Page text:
Editor’s Note: Family Tree Heritage has made the jump from version 9 to version 15. We will post the new test results and review when we next test Genealogy Software.
As you conduct family history research, you may find conflicting sources. To keep all your facts straight, you want ancestry software with plenty of organizing and sourcing options. The strength of Family Tree Heritage is its organizing and sourcing tools. It’s very good at simple tasks, such as merging family trees and adding sources. However, it lacks the charting capabilities and GEDCOM accuracy of the best genealogy software.
Family Tree Heritage earned a C+ for accuracy in the GEDCOM test. Genealogy is a collaborative effort, and GEDCOM files are a universal format for sharing genealogical records, allowing you to share and receive research from other people. After importing four GEDCOM files to Family Tree Heritage and testing their accuracy, I found that only Branches had performed worse on this test. While Family Tree Heritage was mostly accurate at importing individual names with the corresponding information, it lost some families in the larger files.
The biggest issue with the GEDCOM accuracy was with establishing the relationships. If there was any potential problem with a relationship, such as a same-sex marriage or a parent too young in relation to a child, Family Tree Heritage excluded the individual from the pedigree chart instead of simply flagging the potentially incorrect information. It likewise excluded all subsequent names that followed the excluded individual.
The navigation and data entry tools both received B grades. They performed better than several others in testing, to be sure, but were not nearly as intuitive or efficient as the tools in the best ancestry software. For example, it took me a total of about 15 minutes to enter information on 10 people using Family Tree Heritage but only about five minutes using Family Historian. And while the interface is simple and easy to navigate at first glance, the number of windows opened for each individual name quickly adds up, significantly lengthening the data entry process.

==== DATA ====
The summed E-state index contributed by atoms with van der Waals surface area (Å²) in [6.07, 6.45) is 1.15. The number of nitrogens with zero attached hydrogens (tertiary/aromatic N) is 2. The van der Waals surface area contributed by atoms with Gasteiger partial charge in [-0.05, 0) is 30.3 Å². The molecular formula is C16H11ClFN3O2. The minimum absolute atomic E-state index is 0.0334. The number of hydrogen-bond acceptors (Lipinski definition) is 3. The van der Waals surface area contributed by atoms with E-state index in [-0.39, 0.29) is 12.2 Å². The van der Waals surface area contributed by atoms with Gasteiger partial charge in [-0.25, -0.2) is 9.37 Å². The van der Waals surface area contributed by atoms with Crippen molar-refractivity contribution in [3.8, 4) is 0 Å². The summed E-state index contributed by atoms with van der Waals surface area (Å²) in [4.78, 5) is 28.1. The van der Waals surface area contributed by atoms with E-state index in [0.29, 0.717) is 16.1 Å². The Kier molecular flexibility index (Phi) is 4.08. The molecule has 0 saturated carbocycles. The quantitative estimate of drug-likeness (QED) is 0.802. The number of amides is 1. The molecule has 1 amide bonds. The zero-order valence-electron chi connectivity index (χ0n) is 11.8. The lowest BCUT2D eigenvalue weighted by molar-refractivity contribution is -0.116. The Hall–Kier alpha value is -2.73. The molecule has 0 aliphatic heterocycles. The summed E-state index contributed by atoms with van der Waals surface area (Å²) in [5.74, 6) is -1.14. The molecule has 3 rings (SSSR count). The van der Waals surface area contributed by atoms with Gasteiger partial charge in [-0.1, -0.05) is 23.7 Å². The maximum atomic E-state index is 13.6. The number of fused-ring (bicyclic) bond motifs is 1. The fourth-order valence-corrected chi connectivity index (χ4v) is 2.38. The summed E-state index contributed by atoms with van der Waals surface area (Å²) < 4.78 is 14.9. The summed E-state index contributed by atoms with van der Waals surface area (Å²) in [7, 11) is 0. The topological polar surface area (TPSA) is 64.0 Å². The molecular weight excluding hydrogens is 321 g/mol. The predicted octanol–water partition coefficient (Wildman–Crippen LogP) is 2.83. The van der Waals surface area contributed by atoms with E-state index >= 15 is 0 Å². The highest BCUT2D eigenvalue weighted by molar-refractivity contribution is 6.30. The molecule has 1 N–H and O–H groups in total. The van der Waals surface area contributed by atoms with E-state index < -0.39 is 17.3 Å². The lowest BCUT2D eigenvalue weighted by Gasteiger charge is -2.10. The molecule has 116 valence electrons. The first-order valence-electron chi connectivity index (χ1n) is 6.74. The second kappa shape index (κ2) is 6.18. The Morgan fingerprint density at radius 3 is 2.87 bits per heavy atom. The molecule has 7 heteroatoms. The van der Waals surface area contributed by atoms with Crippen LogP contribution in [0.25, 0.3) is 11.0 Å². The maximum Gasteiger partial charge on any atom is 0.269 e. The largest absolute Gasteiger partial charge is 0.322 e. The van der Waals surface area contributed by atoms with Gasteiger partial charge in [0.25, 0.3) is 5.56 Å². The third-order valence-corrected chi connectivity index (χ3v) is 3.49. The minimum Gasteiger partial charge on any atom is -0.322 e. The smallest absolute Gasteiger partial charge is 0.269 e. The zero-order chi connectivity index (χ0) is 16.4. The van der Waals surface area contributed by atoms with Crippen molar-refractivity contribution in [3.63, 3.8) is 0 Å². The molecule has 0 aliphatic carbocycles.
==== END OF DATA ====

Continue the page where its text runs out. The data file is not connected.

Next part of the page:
The chart quality is a concern and earned a C–. The charts aren’t easy to access. It took me several hours of tinkering to find there was more than just the one pedigree chart on the home page. The charts aren’t customizable in the preview. You can set parameters for a chart before you print, but you can’t see how it looks or confirm the information without hitting the preview button. The charts don’t have much style; they are just text boxes with lines connecting the boxes to indicate relationships. You can’t create fan, bowtie, hourglass or color-coded charts.
The scrapbooking tools earned a B grade. A big part of being a family historian is recording family stories by uploading photos, videos, text reminiscences, life event data and more. Family Tree Heritage lets you print out reports and books based on this information, but those tools aren’t easy to find, and that adds a significant amount of time to the process.
Family Tree Heritage Platinum is a family history program that makes a good first impression and thus might appeal to novice genealogists, but it’s not nearly as agile and efficient as other programs. The GEDCOM accuracy was disappointing, as was the chart quality. The excellent research tools, however, automatically provide hints to online databases.